National Theatre

A quick disclaimer before we get started. I am no Shakespeare expert. I’ve seen many film adaptions and some stage productions of his work and I even have my own unique take on A Midsummer Night’s Dream, which is on my ever-growing pile of things to write, however Othello is a play that I would be pretty comfortable saying, “I know it”.

It always intrigued and appealed to me possibly because it felt like a misfit amongst his many classics. The significance of a black lead and the tale of love transcending race and status can’t be overstated and were potent forces as I began to discover his work. So, it was a glorious surprise to find that this curiously humorous, thrillingly diverse and electrifying production elevates themes old and new in ways that reinforce his infinite appeal to audiences and directors.

Sheila Atim is blessed with gowns fitted to make her seem like a Shakespearian superhero

This production arrives with the heavyweight star wattage of Mark Rylance, Andre Holland (Moonlight) and Sheila Atim (Girl From The North Country) all fresh from respective screen or stage successes plus the injection of a unique vision carved by Claire van Kampen, Rylance’s wife (also on composer duties). It definitely feels like Shakespeare but takes welcome liberties, poking fun at some of what we’ve grown accustomed to.

Othello is a tragic love story, one of Shakespeare’s most uncompromising but this feels light, ceaseless, fluid and at times celebratory, which for some may be a step too far but for me fitted perfectly with the surroundings and setting. The Globe isn’t a rigid, dark and deeply serious space and nor are the shards of bard thrown out to the crowd here.

Rylance is in his element here, returning to Shakespeare, owning the Globe and effortlessly injecting Iago with less menace and more mischief. His Iago is a joker, jaunty and nihilistic but never the nasty villain some audiences might crave in order to emotionally buy into it. I however enjoyed his performance even if it does swerve away from some themes of bigotry, hatred and race that have been seen and done before.

This also serves as a captivating contrast to Holland’s performance. Complex, charismatic and captivating enough to viscerally and vividly bring Othello’s descent into madness and then murder to life, he is an exciting choice for the part, commanding as much deserved attention as some truly breathtaking coats by Lorraine Ebdon-Price. Playing with his own Southern American accent, whilst all around him are English is a curious choice but his tones and rolls were refreshing to the ear.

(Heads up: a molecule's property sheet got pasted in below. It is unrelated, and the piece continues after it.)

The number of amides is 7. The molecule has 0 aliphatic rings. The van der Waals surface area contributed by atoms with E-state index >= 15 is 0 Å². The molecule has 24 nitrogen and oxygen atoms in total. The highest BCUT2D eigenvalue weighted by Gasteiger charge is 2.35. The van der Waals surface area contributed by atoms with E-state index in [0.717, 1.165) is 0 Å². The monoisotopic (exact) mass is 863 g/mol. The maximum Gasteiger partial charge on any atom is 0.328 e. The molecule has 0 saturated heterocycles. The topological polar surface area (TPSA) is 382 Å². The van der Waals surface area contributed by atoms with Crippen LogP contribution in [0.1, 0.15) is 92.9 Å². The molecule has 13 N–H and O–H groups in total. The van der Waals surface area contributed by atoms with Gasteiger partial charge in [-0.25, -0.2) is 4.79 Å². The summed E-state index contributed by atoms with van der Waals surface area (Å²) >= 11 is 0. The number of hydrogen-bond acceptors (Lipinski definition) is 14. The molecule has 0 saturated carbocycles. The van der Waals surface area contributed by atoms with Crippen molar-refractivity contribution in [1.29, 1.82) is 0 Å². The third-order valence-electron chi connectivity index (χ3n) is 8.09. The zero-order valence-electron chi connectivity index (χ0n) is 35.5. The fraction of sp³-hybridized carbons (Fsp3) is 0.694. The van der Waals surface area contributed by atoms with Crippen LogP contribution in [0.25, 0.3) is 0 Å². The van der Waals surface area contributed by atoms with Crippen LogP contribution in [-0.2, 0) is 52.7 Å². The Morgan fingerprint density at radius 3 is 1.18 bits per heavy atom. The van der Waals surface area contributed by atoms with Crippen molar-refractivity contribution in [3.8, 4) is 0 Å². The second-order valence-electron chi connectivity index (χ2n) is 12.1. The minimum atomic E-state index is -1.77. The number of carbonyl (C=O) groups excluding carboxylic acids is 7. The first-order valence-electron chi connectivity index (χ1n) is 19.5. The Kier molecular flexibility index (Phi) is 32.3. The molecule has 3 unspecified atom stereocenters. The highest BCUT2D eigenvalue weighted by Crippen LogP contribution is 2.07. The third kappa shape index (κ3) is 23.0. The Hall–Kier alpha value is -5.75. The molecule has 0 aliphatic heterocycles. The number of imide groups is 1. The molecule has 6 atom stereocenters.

There will be those who have their reservations, this isn’t a conceptual piece of Shakespeare, it’s not contemporary, particularly innovative or like stepping into the future, it is a mesh of tradition and some trickery that puts the play and performances first. Anything more might have achieved less because it feels like an opportunity to see an ensemble left partially exposed by a minimal set and lack of razzmatazz, overcome that and let the bard and them do the talking.

And no one does this better than Atim who takes a character like Emilia and raises her to a level where it is impossible to find flaws. Blessed with gowns fitted to make her seem like a Shakespearian superhero, she is a mixture of power and poise, sadness and sweetness and even gets a moment to sing that seems to stop time momentarily, reminding you just how good a talent she is. Magnificent.

Othello is a tragic love story, one of Shakespeare’s most uncompromising but this feels light, ceaseless, fluid and at times celebratory

The rest of the cast thrive more in ensemble moments than when given their solo slices of action and some struggle with a lack of substance to really sink their teeth into. Jessica Warbeck’s Desdemona simply doesn’t have enough to do to leave the same impression as some of her cast members but she radiates love, lust and life believably enough to make her final scene feel weighty, earned and me wishing she had been given more to make an impact with.

The discussion about Othello’s themes percolate and permeate throughout the ages, new productions or not and I’m sure there are people who will crave more from this, especially in the age of metoo, #blacklivesmatter and fleeting disposable romance but there’s plenty to enjoy and mull over once the curtain falls on the final show stopping scene and here’s something new, it’s not what you think it might be.

NEED TO KNOW: Othello is at Shakespeare’s Globe until 13 Oct 2018 | See listing for booking